Since it was announced in December 2019 several deadlines were broken (typical for this kind of project) and on October 1st this year v1.0.0 was finally released.


What Kind of Devices are Supported by This Protocol?

Matter supports almost all types of smart home devices such as smart door locks, light bulbs, switches, smart sockets, TVs, some Matter-specific ones such as protocol bridges (e.g. ZigBee-Matter bridge, thread border router, etc) and smart home “controllers” such as various devices that support Alexa, Google Home or Apple HomeKit. On the other side Matter provides a multi-admin feature that allows users can use multiple smart home application/controllers in the same time. In the theory, anyone can build easily build a smart home platform that will be compatible with smart homes worldwide. It sounds like Matter is really here to simplify our lives.


How It Works?


You can immediately notice that Matter is not the full stack like ZigBee or Bluetooth Mesh, but an application layer running on top of other connectivity technologies.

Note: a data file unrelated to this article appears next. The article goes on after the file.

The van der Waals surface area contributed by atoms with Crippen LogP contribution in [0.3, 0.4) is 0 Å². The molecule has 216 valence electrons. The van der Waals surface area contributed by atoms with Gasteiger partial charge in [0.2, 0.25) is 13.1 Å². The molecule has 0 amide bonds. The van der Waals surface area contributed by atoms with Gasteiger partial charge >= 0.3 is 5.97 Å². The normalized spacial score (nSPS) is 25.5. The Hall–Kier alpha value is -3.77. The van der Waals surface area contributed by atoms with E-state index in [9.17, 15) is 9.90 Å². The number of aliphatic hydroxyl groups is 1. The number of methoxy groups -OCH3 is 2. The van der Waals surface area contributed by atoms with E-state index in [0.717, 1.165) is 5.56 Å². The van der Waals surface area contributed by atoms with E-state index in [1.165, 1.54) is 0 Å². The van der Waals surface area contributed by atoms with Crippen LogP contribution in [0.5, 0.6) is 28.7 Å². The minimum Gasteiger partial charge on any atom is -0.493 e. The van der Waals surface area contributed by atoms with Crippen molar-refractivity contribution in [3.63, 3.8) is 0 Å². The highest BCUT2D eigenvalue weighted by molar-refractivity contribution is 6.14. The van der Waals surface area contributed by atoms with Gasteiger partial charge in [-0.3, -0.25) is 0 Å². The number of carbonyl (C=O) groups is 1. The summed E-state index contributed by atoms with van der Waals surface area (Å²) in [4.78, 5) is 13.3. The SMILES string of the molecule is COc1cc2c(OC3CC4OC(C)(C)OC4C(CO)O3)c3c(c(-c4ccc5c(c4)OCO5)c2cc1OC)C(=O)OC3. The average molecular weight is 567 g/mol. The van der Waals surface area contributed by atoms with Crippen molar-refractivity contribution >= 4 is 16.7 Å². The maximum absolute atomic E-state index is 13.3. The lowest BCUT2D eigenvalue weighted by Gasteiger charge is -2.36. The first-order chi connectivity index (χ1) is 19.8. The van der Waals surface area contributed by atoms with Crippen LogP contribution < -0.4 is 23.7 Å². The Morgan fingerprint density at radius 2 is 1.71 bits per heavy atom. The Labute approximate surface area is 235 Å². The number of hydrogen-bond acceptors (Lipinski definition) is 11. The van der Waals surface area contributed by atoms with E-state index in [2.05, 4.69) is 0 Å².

The development approach goals, when possible and in line with the project, to increase contributions from market-proven technologies from major device makers and ecosystems.

There are a number of layers in this protocol, but three most important are:


  1. Application layer
  2. Networking layer (TCP/UDP on IPV6)
  3. Link layer (e.g. Ethernet, WiFi, Thread, etc)


Matter sits at the application layer. This is the same layer where Home Kit, Amazon Alexa and Google Home are.  Matter, as a requirement, uses TCP or UDP on IPv6 and, in the V1 spec, that can run on top of Ethernet, WiFi and Thread. Thread runs on the same radio used by ZigBee, but uses IPv6 rather than its own networking protocol. Unlike ZigBee, Thread does not go into the application layer. On the other hand, similarly to ZigBee, Thread supports sleepy devices. Therefore, if the Matter device is battery powered it should use Thread as transport.